Beijing announces plans to boost infrastructure investment despite debt crackdown and escalating trade tensions with the US
It appears the best way to avoid a debt trap is to keep on spending. At a meeting of the State Council, the de facto cabinet of the Chinese government, plans were rolled out to make infrastructure investment a “priority.”
Senior Communist Party officials, including Premier Li Keqiang, agreed last month on a pro-growth package of policies with 1.35 trillion yuan (US$197 billion) earmarked for infrastructure projects across the country.
How this squares with President Xi Jinping’s two-year war on excessive borrowing by corporations, local governments and consumers was not revealed. But it looks like a cooling economy and the threat of escalating trade tensions with the United States have prompted the move.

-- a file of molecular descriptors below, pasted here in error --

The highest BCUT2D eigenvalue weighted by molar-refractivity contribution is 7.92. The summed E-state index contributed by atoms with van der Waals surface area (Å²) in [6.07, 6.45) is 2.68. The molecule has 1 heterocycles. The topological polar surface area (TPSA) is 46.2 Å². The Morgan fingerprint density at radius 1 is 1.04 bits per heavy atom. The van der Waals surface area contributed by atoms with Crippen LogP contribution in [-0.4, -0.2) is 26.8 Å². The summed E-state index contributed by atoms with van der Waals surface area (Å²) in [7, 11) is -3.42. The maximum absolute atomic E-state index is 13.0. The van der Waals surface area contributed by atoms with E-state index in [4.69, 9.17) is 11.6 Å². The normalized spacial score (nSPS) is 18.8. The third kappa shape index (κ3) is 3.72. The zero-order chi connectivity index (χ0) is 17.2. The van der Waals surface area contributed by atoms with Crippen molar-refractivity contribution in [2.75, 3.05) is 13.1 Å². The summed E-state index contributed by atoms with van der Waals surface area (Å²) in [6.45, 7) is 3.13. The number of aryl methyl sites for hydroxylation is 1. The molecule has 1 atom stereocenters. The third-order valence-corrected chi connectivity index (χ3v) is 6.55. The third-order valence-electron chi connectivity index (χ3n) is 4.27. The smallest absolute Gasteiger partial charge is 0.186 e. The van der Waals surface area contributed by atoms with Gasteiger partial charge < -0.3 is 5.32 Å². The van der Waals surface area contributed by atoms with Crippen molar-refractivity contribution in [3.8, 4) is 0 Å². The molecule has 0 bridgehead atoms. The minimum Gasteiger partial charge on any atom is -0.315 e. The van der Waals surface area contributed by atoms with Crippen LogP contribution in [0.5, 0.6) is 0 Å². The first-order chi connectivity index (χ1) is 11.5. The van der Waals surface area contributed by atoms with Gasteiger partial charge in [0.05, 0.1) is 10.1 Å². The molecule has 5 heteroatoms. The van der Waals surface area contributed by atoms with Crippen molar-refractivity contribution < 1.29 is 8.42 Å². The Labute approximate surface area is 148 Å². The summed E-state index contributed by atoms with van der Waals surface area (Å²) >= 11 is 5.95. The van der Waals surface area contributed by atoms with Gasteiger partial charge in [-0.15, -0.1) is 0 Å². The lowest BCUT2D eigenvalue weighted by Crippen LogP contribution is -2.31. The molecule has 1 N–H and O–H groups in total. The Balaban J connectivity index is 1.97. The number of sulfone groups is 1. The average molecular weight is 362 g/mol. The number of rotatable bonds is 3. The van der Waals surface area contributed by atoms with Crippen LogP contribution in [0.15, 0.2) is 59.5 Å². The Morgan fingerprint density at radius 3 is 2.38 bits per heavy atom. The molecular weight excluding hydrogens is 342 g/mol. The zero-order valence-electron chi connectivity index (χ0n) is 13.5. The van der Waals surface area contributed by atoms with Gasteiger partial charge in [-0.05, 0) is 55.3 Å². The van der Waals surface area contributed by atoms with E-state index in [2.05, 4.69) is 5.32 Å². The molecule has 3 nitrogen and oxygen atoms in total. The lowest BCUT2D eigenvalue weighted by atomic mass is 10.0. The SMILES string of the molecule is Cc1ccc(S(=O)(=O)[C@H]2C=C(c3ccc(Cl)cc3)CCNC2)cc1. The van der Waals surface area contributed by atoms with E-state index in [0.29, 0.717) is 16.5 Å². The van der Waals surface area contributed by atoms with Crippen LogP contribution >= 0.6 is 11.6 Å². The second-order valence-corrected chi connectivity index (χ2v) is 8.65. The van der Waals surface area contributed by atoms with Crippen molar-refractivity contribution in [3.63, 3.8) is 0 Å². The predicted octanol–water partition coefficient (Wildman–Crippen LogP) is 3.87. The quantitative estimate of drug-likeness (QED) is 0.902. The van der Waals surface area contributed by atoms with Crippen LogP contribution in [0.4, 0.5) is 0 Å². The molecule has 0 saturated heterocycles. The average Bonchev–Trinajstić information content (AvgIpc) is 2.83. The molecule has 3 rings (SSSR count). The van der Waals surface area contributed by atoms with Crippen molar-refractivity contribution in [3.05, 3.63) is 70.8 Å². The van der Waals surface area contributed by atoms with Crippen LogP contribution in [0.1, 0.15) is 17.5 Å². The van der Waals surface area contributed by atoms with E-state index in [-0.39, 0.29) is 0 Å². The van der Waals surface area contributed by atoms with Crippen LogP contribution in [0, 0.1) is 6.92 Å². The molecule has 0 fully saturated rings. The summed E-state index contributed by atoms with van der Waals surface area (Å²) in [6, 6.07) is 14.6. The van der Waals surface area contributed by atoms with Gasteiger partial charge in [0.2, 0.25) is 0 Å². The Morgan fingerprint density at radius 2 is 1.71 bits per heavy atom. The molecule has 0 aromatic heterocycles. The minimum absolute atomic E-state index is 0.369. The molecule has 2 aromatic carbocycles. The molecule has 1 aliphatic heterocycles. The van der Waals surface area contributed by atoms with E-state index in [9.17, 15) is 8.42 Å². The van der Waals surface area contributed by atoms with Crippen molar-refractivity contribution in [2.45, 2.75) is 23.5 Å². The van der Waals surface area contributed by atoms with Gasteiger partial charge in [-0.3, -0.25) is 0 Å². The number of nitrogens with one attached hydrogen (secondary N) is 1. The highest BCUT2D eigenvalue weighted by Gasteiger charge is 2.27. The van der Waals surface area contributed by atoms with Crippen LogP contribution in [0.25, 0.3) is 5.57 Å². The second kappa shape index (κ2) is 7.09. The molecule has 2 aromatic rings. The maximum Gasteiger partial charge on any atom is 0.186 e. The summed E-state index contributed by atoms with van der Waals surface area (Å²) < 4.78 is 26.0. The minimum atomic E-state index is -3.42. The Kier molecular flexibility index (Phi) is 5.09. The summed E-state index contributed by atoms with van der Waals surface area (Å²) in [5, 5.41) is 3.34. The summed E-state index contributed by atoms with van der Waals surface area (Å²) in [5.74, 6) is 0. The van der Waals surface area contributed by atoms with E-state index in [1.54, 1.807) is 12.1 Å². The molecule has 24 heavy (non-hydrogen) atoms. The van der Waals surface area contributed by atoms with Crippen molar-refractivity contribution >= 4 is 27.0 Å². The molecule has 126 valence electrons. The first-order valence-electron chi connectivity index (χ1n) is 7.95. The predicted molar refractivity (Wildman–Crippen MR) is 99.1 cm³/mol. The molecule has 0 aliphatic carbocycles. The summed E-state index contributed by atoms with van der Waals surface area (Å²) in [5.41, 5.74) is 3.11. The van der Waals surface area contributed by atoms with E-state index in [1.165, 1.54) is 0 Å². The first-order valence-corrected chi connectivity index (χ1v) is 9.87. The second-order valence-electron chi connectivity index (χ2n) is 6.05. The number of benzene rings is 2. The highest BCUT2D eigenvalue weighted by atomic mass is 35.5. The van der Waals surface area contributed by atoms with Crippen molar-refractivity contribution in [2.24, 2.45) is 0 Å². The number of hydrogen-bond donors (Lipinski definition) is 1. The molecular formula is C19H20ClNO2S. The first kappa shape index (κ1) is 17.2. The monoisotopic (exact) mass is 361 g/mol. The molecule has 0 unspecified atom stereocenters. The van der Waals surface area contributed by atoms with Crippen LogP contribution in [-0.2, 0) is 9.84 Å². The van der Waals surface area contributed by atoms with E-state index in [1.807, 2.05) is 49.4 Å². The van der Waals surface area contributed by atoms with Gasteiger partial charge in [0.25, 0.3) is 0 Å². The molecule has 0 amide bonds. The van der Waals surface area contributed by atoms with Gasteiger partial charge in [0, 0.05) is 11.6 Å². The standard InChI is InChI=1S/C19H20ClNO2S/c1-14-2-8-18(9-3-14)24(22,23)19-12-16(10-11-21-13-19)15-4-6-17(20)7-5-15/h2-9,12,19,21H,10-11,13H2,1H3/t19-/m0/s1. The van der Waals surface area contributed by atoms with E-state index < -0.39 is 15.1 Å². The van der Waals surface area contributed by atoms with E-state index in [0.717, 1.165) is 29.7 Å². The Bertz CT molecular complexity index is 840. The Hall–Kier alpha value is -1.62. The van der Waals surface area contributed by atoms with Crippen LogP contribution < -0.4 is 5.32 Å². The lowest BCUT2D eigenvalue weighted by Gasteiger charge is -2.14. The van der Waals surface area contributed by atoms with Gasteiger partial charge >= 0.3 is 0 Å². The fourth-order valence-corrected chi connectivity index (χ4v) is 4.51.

“There will be no great flood of strong stimulus [but] fine-tuning according to the situation to [cope] with the uncertainty of the external environment,” a State Council statement said.
Shipments destined for the US climbed 13.3% to $41.5 billion, compared to the same period in 2017, on the back of a similar rise in June. At the same time, the trade surplus increased by 11% to $28 billion. Last year, the US trade deficit with China was a record $375.2 billion.
Still, sections of the economy are showing signs of slowing. Factory activity has dipped while retail sales are starting to stall because of higher prices.
Figures released by the National Statistics Bureau on Wednesday showed that sales at 50 leading Chinese retailers dropped by 3.9% in July compared to the same period last year. Home appliance groups were the biggest losers with sales plunging 9.9%.